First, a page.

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Dr. Rob Johnson, Canada's first Mi'kmaq physician
When Robert Johnson walked across Dalhousie’s convocation stage in 1998 to receive his medical degree, he was the first Mi’kmaq person to receive this degree from Dal. Johnson was barely 23 at the time, having enrolled in the medical school at the age of 18.
“I was a bit young. I found out I was accepted to medical school the day I graduated from undergrad. I remember the associate dean saying, ‘Would you like to take a year off?’,” recalls Dr. Johnson. “But it never really crossed my mind that maybe I was a bit too young to become a physician. They offered to hold my spot but I knew very well what my path would be.”
That certainty about his path in life had its roots in the Millbrook First Nation, where young Robert took an accelerated course of study. In fifth grade, he was completing a project on the layers and functions of the skin when something clicked.
“I would do a project on human anatomy every year after that,” he says. “It gave me drive growing up, and a goal going through school. I knew very well what I wanted to do.”
The desire to make it to medical school came from that early inspiration in anatomy, but the discipline to work at it came from sport. Johnson played provincial Triple A Midget hockey as a forward. Even now, with a mature medical practice, he sees the impact of sport on his professional life.
“Sport helped me learn how to be disciplined and contribute to a team, which has carried over into my professional life and my family life,” says Dr. Johnson, father of three. “I’m also a believer that the mind works best when you have a certain level of physical fitness. I like to think I’ve passed that on to my children, that the proper balance is vital to success and happiness in life. My son is 16 and he’s excelling in sport but I think because of that he’s also excelling in school.”
Despite the formative role hockey played in his life, it was certainty about his path that led the young Johnson to put aside competitive hockey to devote himself to his studies. His older cousin, Bob Gloade, now chief of the Millbrook First Nation where they both grew up, remembers that early determination.
“I remember I said, ‘Why don’t you keep pushing on? Because you could continue to play,’ and Rob said, ‘No, I have to re-evaluate and set my priorities and focus on what’s realistic,’” recalls Chief Gloade. “For someone 17 years old, to know what he wanted and what he was committed to, was significant. He is respected in the community for his ability to do that and for his accomplishments.”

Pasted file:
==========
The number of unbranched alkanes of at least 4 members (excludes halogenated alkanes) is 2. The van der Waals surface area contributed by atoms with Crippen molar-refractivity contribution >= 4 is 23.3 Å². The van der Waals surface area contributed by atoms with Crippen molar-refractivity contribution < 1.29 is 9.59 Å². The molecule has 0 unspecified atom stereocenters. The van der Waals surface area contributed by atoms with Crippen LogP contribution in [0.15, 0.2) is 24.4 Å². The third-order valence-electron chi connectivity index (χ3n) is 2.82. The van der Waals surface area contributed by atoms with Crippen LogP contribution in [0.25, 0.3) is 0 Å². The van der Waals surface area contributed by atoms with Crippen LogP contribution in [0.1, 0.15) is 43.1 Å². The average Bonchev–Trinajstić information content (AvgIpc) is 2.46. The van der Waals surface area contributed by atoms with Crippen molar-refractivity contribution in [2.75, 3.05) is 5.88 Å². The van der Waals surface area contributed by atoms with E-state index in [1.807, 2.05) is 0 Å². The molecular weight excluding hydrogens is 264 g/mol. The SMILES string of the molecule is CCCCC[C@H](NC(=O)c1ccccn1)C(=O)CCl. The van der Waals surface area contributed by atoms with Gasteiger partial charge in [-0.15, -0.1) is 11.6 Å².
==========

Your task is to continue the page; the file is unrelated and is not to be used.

His dedication to medicine paid off. Not only did he receive his MD in 1998, he received a National Aboriginal Achievement Award two years earlier.
“That’s the highest First Nations honour in Canada, and I was a bit blown away, as you can imagine a young person would be, sitting down with Elijah Harper,” recalls Dr. Johnson of the ceremony in Ottawa. “There was Grand Chief Phil Fontaine. There was Tom Jackson and Maria Campbell. An Olympic gold medalist, Alwyn Morris. All receiving the same award as me. It was a little overwhelming.”
After graduating from Dalhousie, Dr. Johnson embarked on residency training in family medicine at the University of British Columbia (Prince George), curious to see a different part of Canada. He returned to Nova Scotia for a time, practising emergency medicine at the Dartmouth General Hospital, then returned to the West Coast to pursue studies in emergency medicine and anesthesiology at UBC. Still, Chief Gloade sees the impact that successful members of the First Nations community can have on their youth.
“His success shows our community—not only my community but all the Mi’kmaq communities in our territory—you can accomplish anything you want to if you have dedication,” Chief Gloade says. “We’ve had other people pursue careers in the medical field because he’d done it… He’s cleared the path for other people to accomplish their goals and aspirations.”
Dr. Johnson understands the importance of his achievements to Indigenous communities but sees his career path and the example he sets for his family and his students as his primary mentoring role.
“When I was in Nova Scotia I would do talks on the First Nation, about life in general. A little about medicine, but it was more about going to school and persisting,” says Dr. Johnson. “I met my wife, who is a Carrier-Tsilhqot’in First Nation woman and a gynecologist, soon after coming to B.C. I knew very well that my mentoring would have to be with our three children, number one. Every adult’s ultimate goal should be to guide your children on the right path. Be it in physical and mental health, education, or whatever facet of life. Properly guided children will succeed in their own way, and then guide others.”
Dr. Johnson takes pride in providing his medical services to northern and rural communities, in particular those areas with large Indigenous populations—such as Yellowknife and Duncan, where he does regular locum work.
“The care I give in my two areas of practice—emergency medicine and anesthesia—requires caregivers to respect the vulnerable position that any patient is in and pay extra attention to those who are not as privileged...often the First Nations people,” he says. “Growing up on in a First Nation community and practicing medicine are both tremendous honours. That combination molded me into a physician who gives the best possible care to each individual, while highly respecting the story behind them. I know first-hand what obstacles the Indigenous peoples have been born into… I was there, and to some extent I always will be.”
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